“So it would be what they call ‘head in’. Very hard to get out! They couldn’t go anywhere! We’d jack anything coming round the Cape. We’re dirty we never got a free trip to Suez; we put a lot of work their way…
“We’d have to rely on wharfies, ‘This job had [South African] cargo on their last lift’ or something, so we’d take their word and jack it up next time on the chance it might have something.”
We ask Peter why people should be involved in international solidarity. His answer is always another story. There’s the time they banned US shipping after the US bombing of Haiphong during the Vietnam War:
“What really freaked me out was, fair enough, they got rid of the infrastructure, bombed all the cranes and so on. But then they went after the hospitals and the schools.”
There was the strike over pensions, part of a successful campaign to raise the pension to 25 percent of the average wage. “We pulled a political strike … [and] we had a demo in town. Ball park, 1000 there. Three hundred wharfies. Fantastic job. That’s what you could do then … half a day we were out. That was a good turnout, real good, 300 wharfies.”
Gus Haddon, “the best mass worker I have ever worked with”, was crucial to this fight – as was the Builders Labourers’ Federation, its offset printing press and militants such as George Despard and Norm Gallagher.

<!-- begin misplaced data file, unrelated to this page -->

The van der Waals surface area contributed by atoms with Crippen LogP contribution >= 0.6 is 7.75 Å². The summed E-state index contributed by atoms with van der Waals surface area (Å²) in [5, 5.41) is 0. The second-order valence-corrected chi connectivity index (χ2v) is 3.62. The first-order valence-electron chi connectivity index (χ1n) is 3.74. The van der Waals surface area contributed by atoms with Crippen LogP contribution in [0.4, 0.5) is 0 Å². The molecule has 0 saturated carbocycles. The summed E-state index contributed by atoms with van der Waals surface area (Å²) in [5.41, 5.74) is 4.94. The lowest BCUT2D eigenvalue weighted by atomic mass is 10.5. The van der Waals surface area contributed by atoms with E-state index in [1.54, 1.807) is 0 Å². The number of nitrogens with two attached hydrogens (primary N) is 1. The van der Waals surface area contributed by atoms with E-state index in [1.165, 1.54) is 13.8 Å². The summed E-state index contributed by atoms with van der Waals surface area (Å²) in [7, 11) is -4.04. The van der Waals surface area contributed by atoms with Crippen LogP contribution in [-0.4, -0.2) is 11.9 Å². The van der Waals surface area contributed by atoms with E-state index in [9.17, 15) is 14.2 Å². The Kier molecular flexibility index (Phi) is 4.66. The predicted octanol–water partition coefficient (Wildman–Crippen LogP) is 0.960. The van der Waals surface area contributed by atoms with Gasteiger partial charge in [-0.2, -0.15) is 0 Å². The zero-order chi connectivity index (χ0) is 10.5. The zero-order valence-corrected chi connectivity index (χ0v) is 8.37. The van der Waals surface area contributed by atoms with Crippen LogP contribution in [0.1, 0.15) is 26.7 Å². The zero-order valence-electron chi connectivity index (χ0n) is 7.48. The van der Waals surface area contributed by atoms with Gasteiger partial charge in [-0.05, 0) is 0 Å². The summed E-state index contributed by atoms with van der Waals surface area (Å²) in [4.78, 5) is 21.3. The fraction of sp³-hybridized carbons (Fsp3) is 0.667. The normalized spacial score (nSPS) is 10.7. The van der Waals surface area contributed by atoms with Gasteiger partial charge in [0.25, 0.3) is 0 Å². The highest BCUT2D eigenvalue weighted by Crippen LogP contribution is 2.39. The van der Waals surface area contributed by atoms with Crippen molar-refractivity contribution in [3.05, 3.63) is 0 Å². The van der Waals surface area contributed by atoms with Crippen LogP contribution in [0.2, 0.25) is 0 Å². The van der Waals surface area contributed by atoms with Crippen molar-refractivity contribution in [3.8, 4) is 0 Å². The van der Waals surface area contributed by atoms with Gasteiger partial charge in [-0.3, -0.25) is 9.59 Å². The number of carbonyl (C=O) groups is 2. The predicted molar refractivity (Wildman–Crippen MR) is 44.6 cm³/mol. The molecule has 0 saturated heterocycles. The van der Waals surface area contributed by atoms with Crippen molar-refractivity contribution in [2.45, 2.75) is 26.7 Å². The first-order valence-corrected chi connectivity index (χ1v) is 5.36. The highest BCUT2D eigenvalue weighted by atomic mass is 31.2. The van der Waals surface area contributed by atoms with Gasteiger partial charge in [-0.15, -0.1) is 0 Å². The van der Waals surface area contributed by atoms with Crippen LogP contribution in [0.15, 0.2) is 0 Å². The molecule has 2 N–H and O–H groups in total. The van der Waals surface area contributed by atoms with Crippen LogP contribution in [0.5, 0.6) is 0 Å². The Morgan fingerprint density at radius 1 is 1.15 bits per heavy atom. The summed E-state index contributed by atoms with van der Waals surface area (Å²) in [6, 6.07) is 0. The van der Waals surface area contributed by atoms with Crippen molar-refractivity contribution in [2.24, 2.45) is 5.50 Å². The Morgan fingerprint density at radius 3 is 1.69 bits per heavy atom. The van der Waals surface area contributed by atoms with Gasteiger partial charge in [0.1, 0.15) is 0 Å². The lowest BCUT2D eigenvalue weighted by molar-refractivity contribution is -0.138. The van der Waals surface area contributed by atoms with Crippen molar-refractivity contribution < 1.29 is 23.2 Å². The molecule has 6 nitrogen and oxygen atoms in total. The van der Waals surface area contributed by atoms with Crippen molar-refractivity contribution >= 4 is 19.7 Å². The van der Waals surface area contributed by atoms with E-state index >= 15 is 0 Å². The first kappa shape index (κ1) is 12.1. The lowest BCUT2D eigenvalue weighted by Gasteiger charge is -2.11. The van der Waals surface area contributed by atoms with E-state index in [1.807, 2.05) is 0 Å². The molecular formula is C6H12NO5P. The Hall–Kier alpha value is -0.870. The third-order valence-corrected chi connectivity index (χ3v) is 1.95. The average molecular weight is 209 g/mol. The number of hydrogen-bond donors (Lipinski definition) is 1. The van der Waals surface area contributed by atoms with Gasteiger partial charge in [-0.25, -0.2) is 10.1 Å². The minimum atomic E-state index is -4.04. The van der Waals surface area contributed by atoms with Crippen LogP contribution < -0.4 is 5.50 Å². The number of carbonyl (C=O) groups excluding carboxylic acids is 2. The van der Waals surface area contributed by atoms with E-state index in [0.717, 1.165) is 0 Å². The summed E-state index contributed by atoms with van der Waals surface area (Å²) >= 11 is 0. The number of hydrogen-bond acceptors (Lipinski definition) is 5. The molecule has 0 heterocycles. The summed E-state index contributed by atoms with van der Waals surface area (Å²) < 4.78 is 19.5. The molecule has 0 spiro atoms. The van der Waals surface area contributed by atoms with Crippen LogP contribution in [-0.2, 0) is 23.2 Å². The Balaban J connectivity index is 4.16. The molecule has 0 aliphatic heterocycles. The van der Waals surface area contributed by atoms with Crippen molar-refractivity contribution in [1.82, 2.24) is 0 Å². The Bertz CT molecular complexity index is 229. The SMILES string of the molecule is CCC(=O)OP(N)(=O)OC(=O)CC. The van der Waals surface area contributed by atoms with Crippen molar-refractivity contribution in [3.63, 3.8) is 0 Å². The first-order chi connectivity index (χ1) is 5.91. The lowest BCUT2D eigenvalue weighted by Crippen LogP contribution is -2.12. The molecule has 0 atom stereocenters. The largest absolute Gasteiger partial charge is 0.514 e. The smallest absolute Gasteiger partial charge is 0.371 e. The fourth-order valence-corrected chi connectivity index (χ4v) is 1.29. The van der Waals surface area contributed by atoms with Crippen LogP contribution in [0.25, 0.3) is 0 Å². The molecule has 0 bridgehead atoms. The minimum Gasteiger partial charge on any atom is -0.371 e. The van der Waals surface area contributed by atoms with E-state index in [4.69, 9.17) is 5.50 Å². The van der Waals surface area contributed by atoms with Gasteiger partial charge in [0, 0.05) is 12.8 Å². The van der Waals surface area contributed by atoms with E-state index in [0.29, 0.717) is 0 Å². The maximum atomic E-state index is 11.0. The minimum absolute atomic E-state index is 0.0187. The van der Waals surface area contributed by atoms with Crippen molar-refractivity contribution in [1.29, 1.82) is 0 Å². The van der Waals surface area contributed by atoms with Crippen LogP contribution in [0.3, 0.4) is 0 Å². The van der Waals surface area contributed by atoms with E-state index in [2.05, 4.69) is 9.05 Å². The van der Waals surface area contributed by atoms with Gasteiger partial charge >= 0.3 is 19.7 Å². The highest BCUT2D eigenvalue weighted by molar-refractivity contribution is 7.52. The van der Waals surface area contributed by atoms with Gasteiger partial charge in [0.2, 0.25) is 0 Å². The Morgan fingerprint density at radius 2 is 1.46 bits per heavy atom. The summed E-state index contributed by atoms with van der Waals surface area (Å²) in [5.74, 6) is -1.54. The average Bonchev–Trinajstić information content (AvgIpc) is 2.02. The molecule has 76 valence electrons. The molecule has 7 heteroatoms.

We hear about Peter’s recent trip to Colombia with a union delegation. “Miner’s lung”, he tells us, is a complaint that usually affects workers who have spent their life down a coal pit.
In Colombia, in communities living near a giant BHP coal mine, even children suffer from it.Peter has many accounts of the struggles around the world he witnessed as a seafarer. He mentions the recent protests in Brazil. “I was there in ’64 when [leftist President] Goulart was overthrown by the coup.
“I was on the street with armed workers. I was in a restaurant watching, and went out when they went past. First 10 rows all had [guns], and I said ‘… where’s ours?’ And I was told when they got shot, we go in and get theirs …
“Those odds did not grab me, not too much hero in me, comrades. I was very discreet, no one would have jerried, but by the time we had gone about 500-1000 metres, I had managed to get to the end of the said armed-led demo.
“They were brave people, gee, and the bloke that was leading it, all he had was a megaphone … In Brazil, day of the coup, the final day they were rifle-butting wharfies. Call over ‘Hey you’ and rifle-butt them next to the army truck …
“The first time I saw starvation [was in] southern Brazil. Half a mile out of town you could go and pick bananas, and there’s people in town starving. I didn’t understand that at all.”
At some stage, the penny drops for us. There’s no point asking Peter to explain why, even in retirement, he works in solidarity with workers all around the world.
Having seen how the system treats people, and having seen how people organise and fight, there is simply nothing else to do.
[The next Solidarity Delegation to Colombia is 14 April to 3 May 2014. For information email [email protected] or call 0425 539 149.]